Gaston Caperton announced Friday that he will step down next year as president of the College Board, which he has led since 1999. A statement from the College Board listed many accomplishments of his tenure, including growth in the Advanced Placement program, shifts in the SAT (most notably the introduction of a writing exam) and growth in membership of the College Board. Caperton's tenure also included substantial growth, however, in market share for the ACT, which now is roughly equal to the SAT as the primary college entrance exam; major controversies over a for-profit spinoff that the College Board shut down in 2002 amid criticism from members that it was wrong for the organization to sell products related to its tests; a major scoring scandal, and growth in the number of colleges dropping the SAT as a requirement -- with those colleges almost uniformly reporting satisfaction with the shift.
Higher Education Quick Takes
The University of Oxford is investigating allegations that the thesis proposal of Mehdi Hashemi Rafsanjani, a doctoral student who is a son of a former president of Iran, was written with outside help, The Guardian reported. Rafsanjani denies the allegations and says that he is being smeared. The inquiry is particularly sensitive because of recent questions about the legitimacy of a Ph.D. awarded by the London School of Economics and Political Science to a son of Muammar el-Qaddafi.
Colleges and universities that are highly prestigious tend to have high yields (the percentage of accepted applicants who enroll). But U.S. News & World Report has just published an analysis suggesting that, for law schools, the institutions with the 10 highest yield rates include institutions that are identified by the magazine as the 42nd, 71st, 79th and 140th best law schools, and four that aren't ranked. The data suggest that mission may matter more than typical measures of prestige. Three of the law schools with highest yields are affiliated with religious colleges (Brigham Young, Liberty and Regent Universities). Two others are historically black institutions (Southern and North Carolina Central Universities). The others are the flagship universities in Oklahoma and New Mexico, Harvard and Yale Universities and the University of Memphis.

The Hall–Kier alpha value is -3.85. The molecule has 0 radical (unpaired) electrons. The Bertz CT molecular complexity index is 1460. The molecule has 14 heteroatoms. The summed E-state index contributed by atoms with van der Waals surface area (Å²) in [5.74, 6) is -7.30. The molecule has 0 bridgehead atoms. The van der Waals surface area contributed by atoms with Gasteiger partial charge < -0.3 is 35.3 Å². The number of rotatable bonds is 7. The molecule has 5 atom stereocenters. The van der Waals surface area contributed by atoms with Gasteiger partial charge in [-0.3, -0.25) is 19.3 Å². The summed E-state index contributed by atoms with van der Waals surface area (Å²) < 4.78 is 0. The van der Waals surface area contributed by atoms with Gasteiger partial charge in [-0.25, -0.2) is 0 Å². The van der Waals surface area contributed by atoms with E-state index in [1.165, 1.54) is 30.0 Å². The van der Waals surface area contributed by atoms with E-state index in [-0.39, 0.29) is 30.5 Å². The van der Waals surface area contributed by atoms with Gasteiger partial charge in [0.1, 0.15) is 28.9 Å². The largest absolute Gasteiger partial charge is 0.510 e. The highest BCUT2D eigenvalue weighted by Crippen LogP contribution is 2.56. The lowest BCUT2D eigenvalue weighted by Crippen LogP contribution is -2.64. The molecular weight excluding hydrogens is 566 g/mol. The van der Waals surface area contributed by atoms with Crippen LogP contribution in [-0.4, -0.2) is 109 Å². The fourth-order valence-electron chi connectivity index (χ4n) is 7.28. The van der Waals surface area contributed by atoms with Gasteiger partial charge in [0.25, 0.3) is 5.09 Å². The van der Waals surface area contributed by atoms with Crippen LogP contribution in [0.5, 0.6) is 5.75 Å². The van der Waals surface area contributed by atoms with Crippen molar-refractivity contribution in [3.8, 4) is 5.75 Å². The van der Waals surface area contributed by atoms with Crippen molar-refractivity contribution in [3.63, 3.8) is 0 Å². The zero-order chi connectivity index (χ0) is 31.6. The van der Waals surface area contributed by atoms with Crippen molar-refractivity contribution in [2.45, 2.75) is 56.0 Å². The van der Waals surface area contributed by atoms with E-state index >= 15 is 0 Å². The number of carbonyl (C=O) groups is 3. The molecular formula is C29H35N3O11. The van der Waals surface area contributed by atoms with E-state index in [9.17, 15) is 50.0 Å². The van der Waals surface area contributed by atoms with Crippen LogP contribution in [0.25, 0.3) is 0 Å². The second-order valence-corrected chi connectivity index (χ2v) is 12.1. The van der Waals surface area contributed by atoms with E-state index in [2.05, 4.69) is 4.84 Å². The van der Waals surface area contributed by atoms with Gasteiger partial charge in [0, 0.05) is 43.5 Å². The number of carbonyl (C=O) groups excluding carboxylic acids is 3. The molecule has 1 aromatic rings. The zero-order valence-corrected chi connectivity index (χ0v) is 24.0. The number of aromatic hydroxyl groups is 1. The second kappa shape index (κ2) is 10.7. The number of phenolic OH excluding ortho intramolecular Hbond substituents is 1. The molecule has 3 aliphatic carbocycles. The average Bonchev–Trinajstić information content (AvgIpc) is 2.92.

Many states and state universities have been citing the rising cost of retiree health benefits as a key financial challenge. A Boston Globe analysis suggests that the problem may be equally significant at leading private universities. Last year, for the first time, Harvard University's liability for retiree medical benefits ($812 million) exceeded its pension liability ($763 million). While universities are required to set aside funds for pensions, they are not required to do so for medical benefit liabilities for retirees, and some institutions face significant gaps. Yale University, the Globe reported, has set aside $700 million for its $1.1 billion pension liability. But the university has set aside only $274 million for its $820 million retiree medical benefit liability.
Tik Root, a Middlebury College junior studying at Damascus University, is missing, and his father said that Syrian officials have confirmed that he is in custody. Middlebury has posted statements from Root's father and from the college's president. Middlebury students have also created a Facebook group to encourage people to push for Root's release. Root's father believes he was watching the protests and was detained along with other observers.